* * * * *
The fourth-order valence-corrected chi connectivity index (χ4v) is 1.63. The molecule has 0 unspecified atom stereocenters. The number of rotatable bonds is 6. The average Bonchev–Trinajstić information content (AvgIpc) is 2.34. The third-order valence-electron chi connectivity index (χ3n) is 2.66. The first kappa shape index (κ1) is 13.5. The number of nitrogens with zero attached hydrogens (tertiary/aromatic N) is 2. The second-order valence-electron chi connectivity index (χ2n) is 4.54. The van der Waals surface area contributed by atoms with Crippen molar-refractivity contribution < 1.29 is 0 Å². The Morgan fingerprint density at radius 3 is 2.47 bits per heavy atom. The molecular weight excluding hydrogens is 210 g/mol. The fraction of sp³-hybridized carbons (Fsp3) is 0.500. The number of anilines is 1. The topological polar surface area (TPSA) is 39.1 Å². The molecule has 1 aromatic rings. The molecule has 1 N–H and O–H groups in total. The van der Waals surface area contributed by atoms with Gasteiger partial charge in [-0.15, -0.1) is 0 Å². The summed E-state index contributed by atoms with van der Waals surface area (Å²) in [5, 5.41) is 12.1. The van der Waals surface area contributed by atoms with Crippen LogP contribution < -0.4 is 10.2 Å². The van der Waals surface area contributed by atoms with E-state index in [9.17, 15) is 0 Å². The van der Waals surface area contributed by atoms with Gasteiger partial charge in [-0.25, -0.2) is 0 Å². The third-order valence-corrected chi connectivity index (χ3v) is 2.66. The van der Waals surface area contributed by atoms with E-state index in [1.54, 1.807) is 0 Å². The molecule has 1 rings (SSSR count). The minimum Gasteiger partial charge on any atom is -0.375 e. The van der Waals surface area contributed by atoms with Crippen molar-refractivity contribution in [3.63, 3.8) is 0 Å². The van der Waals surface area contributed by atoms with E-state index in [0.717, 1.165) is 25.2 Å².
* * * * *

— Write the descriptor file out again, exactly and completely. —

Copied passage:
The fourth-order valence-corrected chi connectivity index (χ4v) is 1.63. The molecule has 0 unspecified atom stereocenters. The number of rotatable bonds is 6. The average Bonchev–Trinajstić information content (AvgIpc) is 2.34. The third-order valence-electron chi connectivity index (χ3n) is 2.66. The first kappa shape index (κ1) is 13.5. The number of nitrogens with zero attached hydrogens (tertiary/aromatic N) is 2. The second-order valence-electron chi connectivity index (χ2n) is 4.54. The van der Waals surface area contributed by atoms with Crippen molar-refractivity contribution < 1.29 is 0 Å². The Morgan fingerprint density at radius 3 is 2.47 bits per heavy atom. The molecular weight excluding hydrogens is 210 g/mol. The fraction of sp³-hybridized carbons (Fsp3) is 0.500. The number of anilines is 1. The topological polar surface area (TPSA) is 39.1 Å². The molecule has 1 aromatic rings. The molecule has 1 N–H and O–H groups in total. The van der Waals surface area contributed by atoms with Gasteiger partial charge in [-0.15, -0.1) is 0 Å². The summed E-state index contributed by atoms with van der Waals surface area (Å²) in [5, 5.41) is 12.1. The van der Waals surface area contributed by atoms with Crippen LogP contribution < -0.4 is 10.2 Å². The van der Waals surface area contributed by atoms with E-state index in [9.17, 15) is 0 Å². The van der Waals surface area contributed by atoms with Gasteiger partial charge in [-0.25, -0.2) is 0 Å². The third-order valence-corrected chi connectivity index (χ3v) is 2.66. The van der Waals surface area contributed by atoms with E-state index in [1.54, 1.807) is 0 Å². The molecule has 1 rings (SSSR count). The minimum Gasteiger partial charge on any atom is -0.375 e. The van der Waals surface area contributed by atoms with Crippen molar-refractivity contribution in [3.63, 3.8) is 0 Å². The van der Waals surface area contributed by atoms with E-state index in [0.717, 1.165) is 25.2 Å².